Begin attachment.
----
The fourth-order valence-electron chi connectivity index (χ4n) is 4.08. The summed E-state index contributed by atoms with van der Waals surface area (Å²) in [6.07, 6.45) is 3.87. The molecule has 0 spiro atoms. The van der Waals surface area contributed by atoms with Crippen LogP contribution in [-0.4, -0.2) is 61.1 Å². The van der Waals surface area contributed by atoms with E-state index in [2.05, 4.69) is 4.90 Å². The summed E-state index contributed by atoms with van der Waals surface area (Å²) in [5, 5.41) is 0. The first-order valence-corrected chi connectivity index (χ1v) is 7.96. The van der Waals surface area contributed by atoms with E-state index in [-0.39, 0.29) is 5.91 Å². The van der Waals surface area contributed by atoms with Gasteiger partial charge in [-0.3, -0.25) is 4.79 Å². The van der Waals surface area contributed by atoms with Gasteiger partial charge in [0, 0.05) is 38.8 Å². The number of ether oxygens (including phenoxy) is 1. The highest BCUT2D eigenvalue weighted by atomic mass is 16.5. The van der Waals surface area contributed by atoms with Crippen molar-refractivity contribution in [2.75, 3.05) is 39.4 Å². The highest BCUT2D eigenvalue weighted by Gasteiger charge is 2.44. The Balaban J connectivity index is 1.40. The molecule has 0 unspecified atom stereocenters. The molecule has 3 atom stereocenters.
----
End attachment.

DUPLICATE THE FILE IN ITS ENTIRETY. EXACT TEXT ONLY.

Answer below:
The fourth-order valence-electron chi connectivity index (χ4n) is 4.08. The summed E-state index contributed by atoms with van der Waals surface area (Å²) in [6.07, 6.45) is 3.87. The molecule has 0 spiro atoms. The van der Waals surface area contributed by atoms with Crippen LogP contribution in [-0.4, -0.2) is 61.1 Å². The van der Waals surface area contributed by atoms with E-state index in [2.05, 4.69) is 4.90 Å². The summed E-state index contributed by atoms with van der Waals surface area (Å²) in [5, 5.41) is 0. The first-order valence-corrected chi connectivity index (χ1v) is 7.96. The van der Waals surface area contributed by atoms with E-state index in [-0.39, 0.29) is 5.91 Å². The van der Waals surface area contributed by atoms with Gasteiger partial charge in [-0.3, -0.25) is 4.79 Å². The van der Waals surface area contributed by atoms with Gasteiger partial charge in [0, 0.05) is 38.8 Å². The number of ether oxygens (including phenoxy) is 1. The highest BCUT2D eigenvalue weighted by atomic mass is 16.5. The van der Waals surface area contributed by atoms with Crippen molar-refractivity contribution in [2.75, 3.05) is 39.4 Å². The highest BCUT2D eigenvalue weighted by Gasteiger charge is 2.44. The Balaban J connectivity index is 1.40. The molecule has 0 unspecified atom stereocenters. The molecule has 3 atom stereocenters.